Project Report

Reduced forms of dinitrogen are essential for the biosynthesis of amino and nucleic acids, as well as the production of fertilizers and countless industrial chemicals. The reduction of chemically inert dinitrogen to ammonia (nitrogen fixation) by the Haber-Bosch process requires extreme conditions (>450 ?C, 270 atm N2 and H2) and accounts for ~ 1-2% of all human energy consumption. The bacterial enzyme nitrogenase, in contrast, accomplishes the same feat at ambient conditions: N2 + 8 H+ + 8 e- + 16 ATP → 2 NH3 + H2 + 16 ADP + 16 Pi Understanding how nitrogenase orchestrates the transfer of 8 electrons and 8 protons to effect the reduction of dinitrogen has been a tremendous challenge. Mo-nitrogenase is a two-protein complex, formed by the Fe-protein (FeP) and the MoFe-protein (MoFeP) (Figure 1). FeP functions as an electron shuttle to MoFeP, where substrate activation takes place at the so-called FeMo-cofactor (FeMoco; a [7Fe:1Mo:9S:1C] cluster). Despite extensive research, two critical question on nitrogenase catalysis remain unanswered, namely: "How does ATP hydrolysis regulate the interactions between FeP and MoFeP that control the delivery of multiple electrons/protons to FeMoco and the substrate?" and "What is the mechanism of substrate reduction on FeMoco?" This NSF CAREER-supported project aimed to address these questions by 1) developing light-activated electron injection strategies for the activation of FeMoco-mediated catalysis independently of ATP hydrolysis, and 2) probing the functional importance of the multiple, nucleotide-dependent docking modes between FeP and MoFeP (Figure 2). Under Aim 1, it was found that by careful placement of ruthenium-polypyridine-based photosensitizers on the MoFeP-surface, 2- and 6-electron catalytic reductions of, respectively, protons and hydrogen cyanide by FeMoco could be activated by light. On one hand, these experiments broke the long-standing dogma that ATP-hydrolysis and FeP were crucial for nitrogenase activity. On the other hand, light-activated nitrogenase catalysis was determined to be significantly less efficient than that driven by ATP hydrolysis, which supported the hypothesis that electron and proton transfer reactions within MoFeP must be conformationally gated in an ATP-dependent manner. Under Aim 2, new strategies were developed for the site-directed mutategenesis of MoFeP in the native, nitrogen-fixing organism, Azotobacter vinelandii. These strategies allowed multiple mutations to be made in regions on the MoFeP surface which enable FeP docking in different nucleotide-bound states (Figure 2). It was found that mutations even in the surface regions that appear to be "off-pathway" in the nitrogenase catalytic cycle (such as Zone 1) had considerable detrimental effects on nitrogen-fixation efficiency. These findings confirmed our hypothesis that multiple FeP-MoFeP docking modes are not a crystallographic artifact and that they have a functional significance. Under this CAREER project, two PhD students (both women) and nearly ten undergraduate and high school researchers received a broad training in bioinorganic chemistry. The PI was able to initiate and sustain several science outreach efforts both on campus to members of underrepresented minorities and outside of campus to high school students from across and outside the country. The results of the project have been disseminated in the form of many journal publications, book chapters and national/international public seminars.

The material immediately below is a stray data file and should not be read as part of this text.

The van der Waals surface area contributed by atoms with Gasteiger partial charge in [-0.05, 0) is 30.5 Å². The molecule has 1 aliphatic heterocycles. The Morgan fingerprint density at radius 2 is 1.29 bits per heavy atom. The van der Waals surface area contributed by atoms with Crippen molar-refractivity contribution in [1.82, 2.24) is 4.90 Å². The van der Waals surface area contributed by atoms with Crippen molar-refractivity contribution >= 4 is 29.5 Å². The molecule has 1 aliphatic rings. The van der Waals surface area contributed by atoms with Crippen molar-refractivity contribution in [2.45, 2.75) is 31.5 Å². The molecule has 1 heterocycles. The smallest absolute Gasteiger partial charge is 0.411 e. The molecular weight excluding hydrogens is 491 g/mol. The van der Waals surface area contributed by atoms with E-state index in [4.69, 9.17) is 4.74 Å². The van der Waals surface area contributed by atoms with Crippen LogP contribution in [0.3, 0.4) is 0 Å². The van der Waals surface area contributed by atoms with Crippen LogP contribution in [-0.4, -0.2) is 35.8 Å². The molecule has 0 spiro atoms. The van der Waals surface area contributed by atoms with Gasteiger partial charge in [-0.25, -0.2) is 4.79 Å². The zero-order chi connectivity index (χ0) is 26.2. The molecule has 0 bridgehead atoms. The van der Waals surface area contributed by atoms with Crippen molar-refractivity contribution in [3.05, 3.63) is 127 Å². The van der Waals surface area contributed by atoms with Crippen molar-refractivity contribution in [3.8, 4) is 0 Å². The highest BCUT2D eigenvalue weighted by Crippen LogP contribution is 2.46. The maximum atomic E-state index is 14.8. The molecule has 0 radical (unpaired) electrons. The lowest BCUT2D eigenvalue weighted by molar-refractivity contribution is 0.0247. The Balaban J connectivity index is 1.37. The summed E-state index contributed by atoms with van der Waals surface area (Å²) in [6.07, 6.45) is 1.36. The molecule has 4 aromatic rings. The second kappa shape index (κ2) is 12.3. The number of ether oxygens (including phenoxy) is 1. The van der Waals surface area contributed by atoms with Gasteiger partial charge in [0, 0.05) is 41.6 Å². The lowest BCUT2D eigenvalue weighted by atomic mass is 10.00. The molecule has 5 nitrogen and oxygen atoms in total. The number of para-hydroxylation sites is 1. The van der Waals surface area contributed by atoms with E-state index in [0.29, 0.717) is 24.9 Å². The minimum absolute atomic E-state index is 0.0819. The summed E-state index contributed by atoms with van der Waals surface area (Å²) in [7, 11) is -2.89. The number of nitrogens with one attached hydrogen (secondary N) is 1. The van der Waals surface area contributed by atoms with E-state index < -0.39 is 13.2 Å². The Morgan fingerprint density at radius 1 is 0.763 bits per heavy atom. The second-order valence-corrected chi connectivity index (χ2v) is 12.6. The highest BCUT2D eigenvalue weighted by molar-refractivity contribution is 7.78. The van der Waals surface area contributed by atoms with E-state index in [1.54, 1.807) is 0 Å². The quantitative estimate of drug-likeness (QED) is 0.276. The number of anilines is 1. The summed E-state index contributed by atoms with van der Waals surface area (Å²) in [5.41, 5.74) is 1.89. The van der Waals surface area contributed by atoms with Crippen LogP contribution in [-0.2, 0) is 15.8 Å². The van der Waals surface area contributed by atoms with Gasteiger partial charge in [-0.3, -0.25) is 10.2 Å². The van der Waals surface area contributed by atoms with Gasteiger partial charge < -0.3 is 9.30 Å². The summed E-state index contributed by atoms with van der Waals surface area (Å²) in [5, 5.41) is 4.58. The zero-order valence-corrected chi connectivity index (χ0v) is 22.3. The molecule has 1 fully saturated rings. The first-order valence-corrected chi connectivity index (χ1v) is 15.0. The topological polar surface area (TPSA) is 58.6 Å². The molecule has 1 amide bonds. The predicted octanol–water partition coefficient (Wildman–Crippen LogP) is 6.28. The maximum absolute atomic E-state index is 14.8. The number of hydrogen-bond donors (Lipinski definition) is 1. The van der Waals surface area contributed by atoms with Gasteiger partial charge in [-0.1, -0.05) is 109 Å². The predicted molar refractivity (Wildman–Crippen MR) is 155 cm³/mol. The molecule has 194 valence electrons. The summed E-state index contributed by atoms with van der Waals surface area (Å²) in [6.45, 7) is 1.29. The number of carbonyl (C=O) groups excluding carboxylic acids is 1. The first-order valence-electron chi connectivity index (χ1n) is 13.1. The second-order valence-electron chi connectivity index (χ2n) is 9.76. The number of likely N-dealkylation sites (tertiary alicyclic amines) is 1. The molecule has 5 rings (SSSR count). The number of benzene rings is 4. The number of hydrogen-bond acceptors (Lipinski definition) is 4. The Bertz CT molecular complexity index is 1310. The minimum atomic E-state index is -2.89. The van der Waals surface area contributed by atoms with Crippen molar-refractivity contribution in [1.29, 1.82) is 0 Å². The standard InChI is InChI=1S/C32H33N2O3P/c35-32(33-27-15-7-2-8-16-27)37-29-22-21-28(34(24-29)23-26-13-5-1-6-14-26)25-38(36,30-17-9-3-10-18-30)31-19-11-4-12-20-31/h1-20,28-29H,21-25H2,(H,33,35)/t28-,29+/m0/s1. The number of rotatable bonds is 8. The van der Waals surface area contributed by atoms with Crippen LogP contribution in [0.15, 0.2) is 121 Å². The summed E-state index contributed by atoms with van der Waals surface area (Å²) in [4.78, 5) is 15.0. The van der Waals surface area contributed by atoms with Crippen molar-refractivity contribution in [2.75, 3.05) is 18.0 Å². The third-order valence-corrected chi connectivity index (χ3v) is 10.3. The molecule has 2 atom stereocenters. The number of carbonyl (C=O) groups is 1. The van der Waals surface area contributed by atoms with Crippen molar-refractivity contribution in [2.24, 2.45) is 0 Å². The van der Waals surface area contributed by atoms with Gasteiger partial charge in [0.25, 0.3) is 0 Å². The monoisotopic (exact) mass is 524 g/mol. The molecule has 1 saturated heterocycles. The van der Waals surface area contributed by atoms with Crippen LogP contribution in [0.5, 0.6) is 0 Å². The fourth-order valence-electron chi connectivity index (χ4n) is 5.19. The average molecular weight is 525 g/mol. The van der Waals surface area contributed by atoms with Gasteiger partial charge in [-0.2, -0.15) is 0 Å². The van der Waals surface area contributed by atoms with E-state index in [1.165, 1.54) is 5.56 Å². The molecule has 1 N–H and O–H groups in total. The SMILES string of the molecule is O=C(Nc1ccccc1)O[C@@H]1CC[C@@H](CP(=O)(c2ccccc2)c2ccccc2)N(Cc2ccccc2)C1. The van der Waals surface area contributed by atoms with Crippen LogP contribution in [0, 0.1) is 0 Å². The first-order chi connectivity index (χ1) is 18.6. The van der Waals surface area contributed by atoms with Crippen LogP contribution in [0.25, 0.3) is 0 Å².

National Science Foundation (NSF)
Division of Molecular and Cellular Biosciences (MCB)
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Kamal Shukla
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University of California San Diego
La Jolla